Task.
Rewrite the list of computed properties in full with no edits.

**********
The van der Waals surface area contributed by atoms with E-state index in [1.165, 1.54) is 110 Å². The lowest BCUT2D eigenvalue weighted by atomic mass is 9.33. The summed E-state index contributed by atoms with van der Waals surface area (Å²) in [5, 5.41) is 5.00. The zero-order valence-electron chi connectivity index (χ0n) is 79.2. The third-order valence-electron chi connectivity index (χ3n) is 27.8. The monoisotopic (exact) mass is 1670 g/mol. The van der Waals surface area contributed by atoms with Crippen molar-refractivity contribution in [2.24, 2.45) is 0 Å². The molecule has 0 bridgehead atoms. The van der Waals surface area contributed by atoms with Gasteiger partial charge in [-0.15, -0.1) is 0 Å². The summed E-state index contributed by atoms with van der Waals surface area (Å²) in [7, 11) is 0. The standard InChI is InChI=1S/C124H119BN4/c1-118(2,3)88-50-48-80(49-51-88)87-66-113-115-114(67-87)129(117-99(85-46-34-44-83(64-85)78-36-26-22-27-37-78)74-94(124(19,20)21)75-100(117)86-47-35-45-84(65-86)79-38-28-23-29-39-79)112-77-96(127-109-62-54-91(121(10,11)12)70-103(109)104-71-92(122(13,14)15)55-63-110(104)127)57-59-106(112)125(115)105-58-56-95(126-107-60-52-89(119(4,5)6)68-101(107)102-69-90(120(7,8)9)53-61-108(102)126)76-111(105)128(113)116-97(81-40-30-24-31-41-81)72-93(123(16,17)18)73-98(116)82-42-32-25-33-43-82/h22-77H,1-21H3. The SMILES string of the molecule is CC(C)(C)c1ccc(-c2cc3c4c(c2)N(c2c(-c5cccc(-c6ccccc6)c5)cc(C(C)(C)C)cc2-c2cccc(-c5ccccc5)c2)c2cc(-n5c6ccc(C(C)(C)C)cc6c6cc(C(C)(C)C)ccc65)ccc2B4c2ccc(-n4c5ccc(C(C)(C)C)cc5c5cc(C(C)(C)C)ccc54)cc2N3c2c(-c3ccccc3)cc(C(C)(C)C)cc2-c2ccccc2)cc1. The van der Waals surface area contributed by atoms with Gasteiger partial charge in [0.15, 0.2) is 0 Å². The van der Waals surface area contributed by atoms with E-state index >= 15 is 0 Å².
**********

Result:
The van der Waals surface area contributed by atoms with E-state index in [1.165, 1.54) is 110 Å². The lowest BCUT2D eigenvalue weighted by atomic mass is 9.33. The summed E-state index contributed by atoms with van der Waals surface area (Å²) in [5, 5.41) is 5.00. The zero-order valence-electron chi connectivity index (χ0n) is 79.2. The third-order valence-electron chi connectivity index (χ3n) is 27.8. The monoisotopic (exact) mass is 1670 g/mol. The van der Waals surface area contributed by atoms with Crippen molar-refractivity contribution in [2.24, 2.45) is 0 Å². The molecule has 0 bridgehead atoms. The van der Waals surface area contributed by atoms with Gasteiger partial charge in [-0.15, -0.1) is 0 Å². The summed E-state index contributed by atoms with van der Waals surface area (Å²) in [7, 11) is 0. The standard InChI is InChI=1S/C124H119BN4/c1-118(2,3)88-50-48-80(49-51-88)87-66-113-115-114(67-87)129(117-99(85-46-34-44-83(64-85)78-36-26-22-27-37-78)74-94(124(19,20)21)75-100(117)86-47-35-45-84(65-86)79-38-28-23-29-39-79)112-77-96(127-109-62-54-91(121(10,11)12)70-103(109)104-71-92(122(13,14)15)55-63-110(104)127)57-59-106(112)125(115)105-58-56-95(126-107-60-52-89(119(4,5)6)68-101(107)102-69-90(120(7,8)9)53-61-108(102)126)76-111(105)128(113)116-97(81-40-30-24-31-41-81)72-93(123(16,17)18)73-98(116)82-42-32-25-33-43-82/h22-77H,1-21H3. The SMILES string of the molecule is CC(C)(C)c1ccc(-c2cc3c4c(c2)N(c2c(-c5cccc(-c6ccccc6)c5)cc(C(C)(C)C)cc2-c2cccc(-c5ccccc5)c2)c2cc(-n5c6ccc(C(C)(C)C)cc6c6cc(C(C)(C)C)ccc65)ccc2B4c2ccc(-n4c5ccc(C(C)(C)C)cc5c5cc(C(C)(C)C)ccc54)cc2N3c2c(-c3ccccc3)cc(C(C)(C)C)cc2-c2ccccc2)cc1. The van der Waals surface area contributed by atoms with Gasteiger partial charge in [0.15, 0.2) is 0 Å². The van der Waals surface area contributed by atoms with E-state index >= 15 is 0 Å².